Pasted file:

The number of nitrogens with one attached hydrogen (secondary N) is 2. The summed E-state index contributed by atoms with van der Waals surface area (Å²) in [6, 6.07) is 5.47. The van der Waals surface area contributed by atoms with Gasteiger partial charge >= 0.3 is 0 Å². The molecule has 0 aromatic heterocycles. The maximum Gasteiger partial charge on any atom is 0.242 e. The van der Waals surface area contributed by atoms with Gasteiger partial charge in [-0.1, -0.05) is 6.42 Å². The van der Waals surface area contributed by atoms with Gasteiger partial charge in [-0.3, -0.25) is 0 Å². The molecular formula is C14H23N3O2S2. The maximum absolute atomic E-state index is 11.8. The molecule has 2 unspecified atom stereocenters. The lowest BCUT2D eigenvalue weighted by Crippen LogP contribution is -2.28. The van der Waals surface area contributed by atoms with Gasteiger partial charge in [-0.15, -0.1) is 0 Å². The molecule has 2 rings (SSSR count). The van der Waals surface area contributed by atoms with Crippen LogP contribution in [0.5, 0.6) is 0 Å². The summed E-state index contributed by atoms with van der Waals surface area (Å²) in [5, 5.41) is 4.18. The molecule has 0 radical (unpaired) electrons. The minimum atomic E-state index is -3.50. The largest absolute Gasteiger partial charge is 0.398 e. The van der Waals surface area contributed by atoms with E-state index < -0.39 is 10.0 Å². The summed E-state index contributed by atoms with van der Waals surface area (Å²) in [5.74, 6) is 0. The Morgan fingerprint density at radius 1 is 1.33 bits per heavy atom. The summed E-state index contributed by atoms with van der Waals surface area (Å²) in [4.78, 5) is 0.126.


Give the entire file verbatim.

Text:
The number of nitrogens with one attached hydrogen (secondary N) is 2. The summed E-state index contributed by atoms with van der Waals surface area (Å²) in [6, 6.07) is 5.47. The van der Waals surface area contributed by atoms with Gasteiger partial charge >= 0.3 is 0 Å². The molecule has 0 aromatic heterocycles. The maximum Gasteiger partial charge on any atom is 0.242 e. The van der Waals surface area contributed by atoms with Gasteiger partial charge in [-0.1, -0.05) is 6.42 Å². The van der Waals surface area contributed by atoms with Gasteiger partial charge in [-0.3, -0.25) is 0 Å². The molecular formula is C14H23N3O2S2. The maximum absolute atomic E-state index is 11.8. The molecule has 2 unspecified atom stereocenters. The lowest BCUT2D eigenvalue weighted by Crippen LogP contribution is -2.28. The van der Waals surface area contributed by atoms with Gasteiger partial charge in [-0.15, -0.1) is 0 Å². The molecule has 2 rings (SSSR count). The van der Waals surface area contributed by atoms with Crippen LogP contribution in [0.5, 0.6) is 0 Å². The summed E-state index contributed by atoms with van der Waals surface area (Å²) in [5, 5.41) is 4.18. The molecule has 0 radical (unpaired) electrons. The minimum atomic E-state index is -3.50. The largest absolute Gasteiger partial charge is 0.398 e. The van der Waals surface area contributed by atoms with E-state index < -0.39 is 10.0 Å². The summed E-state index contributed by atoms with van der Waals surface area (Å²) in [5.74, 6) is 0. The Morgan fingerprint density at radius 1 is 1.33 bits per heavy atom. The summed E-state index contributed by atoms with van der Waals surface area (Å²) in [4.78, 5) is 0.126.